Burling said it’s too early to tell whether Zinke’s recommendation will satisfy the groups’ concerns with the monument. “The proof will be in the pudding,” he said. “We talk about management changes today, but those could be changed back with the next administration. We think the time will have to come to determine the legality of these kinds of national monuments.”

Peter Shelley of the Conservation Law Foundation, an environmental attorney who is watching the case closely, strongly disagrees. “Their arguments run against the phalanx of academic and legal opinion on the Act,” he said, adding that the federal government has controlled fishing activities in the area since 1976, and that other countries around the world have created marine reserves in their Exclusive Economic Zones.


“But the most distressing thing about the litigation are the preposterous claims of economic harm that have been made, particularly by the offshore lobster industry,” Shelley added. “There’s no evidence or data that suggest the impacts are going to be significant in any respect.”

Recreational fishing, bird and whale watching are allowed in the reserve, and lobster and red crab fishermen have seven years to move their gear out of the area.

An economic impact analysis prepared in July by the Washington-based environmental consultancy TBD Economics predicted lobster fishermen would face at most minor losses: between a net $85,000 annual loss and a $10,000 annual gain once potential spillover benefits of protected breeding populations within the monument were taken into account. The report said this represented about 0.015 percent of the fishery.

Red crab fishermen would face slightly greater net losses of between $34,000 and $188,000 a year, the study estimated.

A garden of deep-water corals grows in the Northeast Canyons and Seamounts Marine National Monument in the Gulf of Maine.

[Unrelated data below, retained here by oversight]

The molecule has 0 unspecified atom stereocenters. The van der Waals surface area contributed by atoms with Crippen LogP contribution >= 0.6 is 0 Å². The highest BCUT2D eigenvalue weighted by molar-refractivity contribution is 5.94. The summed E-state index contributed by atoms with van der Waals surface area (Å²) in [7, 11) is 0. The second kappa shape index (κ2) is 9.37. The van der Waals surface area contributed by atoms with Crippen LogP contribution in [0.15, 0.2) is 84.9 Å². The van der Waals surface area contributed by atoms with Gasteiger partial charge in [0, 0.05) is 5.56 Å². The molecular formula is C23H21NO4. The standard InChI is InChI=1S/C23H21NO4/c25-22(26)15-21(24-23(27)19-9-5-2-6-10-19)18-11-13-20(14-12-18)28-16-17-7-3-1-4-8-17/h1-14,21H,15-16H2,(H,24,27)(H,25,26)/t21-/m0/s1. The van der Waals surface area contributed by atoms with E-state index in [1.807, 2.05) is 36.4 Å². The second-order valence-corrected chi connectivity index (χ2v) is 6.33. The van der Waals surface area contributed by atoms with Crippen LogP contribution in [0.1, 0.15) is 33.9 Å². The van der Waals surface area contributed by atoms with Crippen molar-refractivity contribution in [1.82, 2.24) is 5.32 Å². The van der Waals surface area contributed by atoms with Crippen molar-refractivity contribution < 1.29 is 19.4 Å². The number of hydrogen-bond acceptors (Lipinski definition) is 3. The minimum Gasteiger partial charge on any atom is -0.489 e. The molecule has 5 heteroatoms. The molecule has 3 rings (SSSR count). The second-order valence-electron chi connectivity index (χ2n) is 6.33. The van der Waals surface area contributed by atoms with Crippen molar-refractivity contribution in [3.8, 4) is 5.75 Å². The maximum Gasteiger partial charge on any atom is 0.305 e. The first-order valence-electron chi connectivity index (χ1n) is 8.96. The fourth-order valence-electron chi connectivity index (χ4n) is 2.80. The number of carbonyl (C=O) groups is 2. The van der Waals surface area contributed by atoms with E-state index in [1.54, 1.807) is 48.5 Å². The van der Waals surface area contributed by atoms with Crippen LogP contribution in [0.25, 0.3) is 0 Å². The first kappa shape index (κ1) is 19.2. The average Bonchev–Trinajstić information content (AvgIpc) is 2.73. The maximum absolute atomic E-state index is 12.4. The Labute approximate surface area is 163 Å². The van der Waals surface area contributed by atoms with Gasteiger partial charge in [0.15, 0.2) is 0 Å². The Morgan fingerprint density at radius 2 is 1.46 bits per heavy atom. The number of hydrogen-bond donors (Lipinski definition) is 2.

Auster said scientists haven’t thoroughly evaluated the spillover effects of the monument, but that the most likely beneficiaries would be lobster, mackerel, squid and redfish stocks, as those species use the reserve in substantial numbers.

The monument was originally to include Cashes Ledge, an underwater mountain ridge 80 miles east of Kittery, but that component was dropped in the face of opposition from fishermen and even the Maine Department of Marine Resources.


Shelley said it was in Maine’s interest to have the seamounts and canyons area not be actively fished or lobstered on account of the rapid warming of the Gulf of Maine, which is expected to displace traditional commercial fish species and is making the seawater more acidic, compromising the ability of at least some shellfish to grow their shells.

“There needs to be at least one control area in the U.S. North Atlantic where there would be a reference site to help distinguish potential offshore impacts associated with climate change from those caused by fishing,” he said. “If lobsters suddenly started to crash, is it because of harvesters or because of temperatures? Having places like this could help us to rule out some things.”

But Paul Molyneaux, a fisheries development consultant from East Machias and author of “Doryman’s Reflection,” a personal account of the collapse of New England groundfishing, said some commercial fishing practices are compatible with the goals of the monument.

“It all depends on the scale and the gear,” he said. “Commercial fishing takes in destructive gear types but also people making a living with a rod and reel. Some of them are probably able to take place that are going to be consistent with a healthy marine ecosystem.”

Trump has been expected to decide whether to adopt Zinke’s recommendations for several weeks. A spokesman for the Department of the Interior did not respond to requests for comment.

Colin Woodard can be contacted at: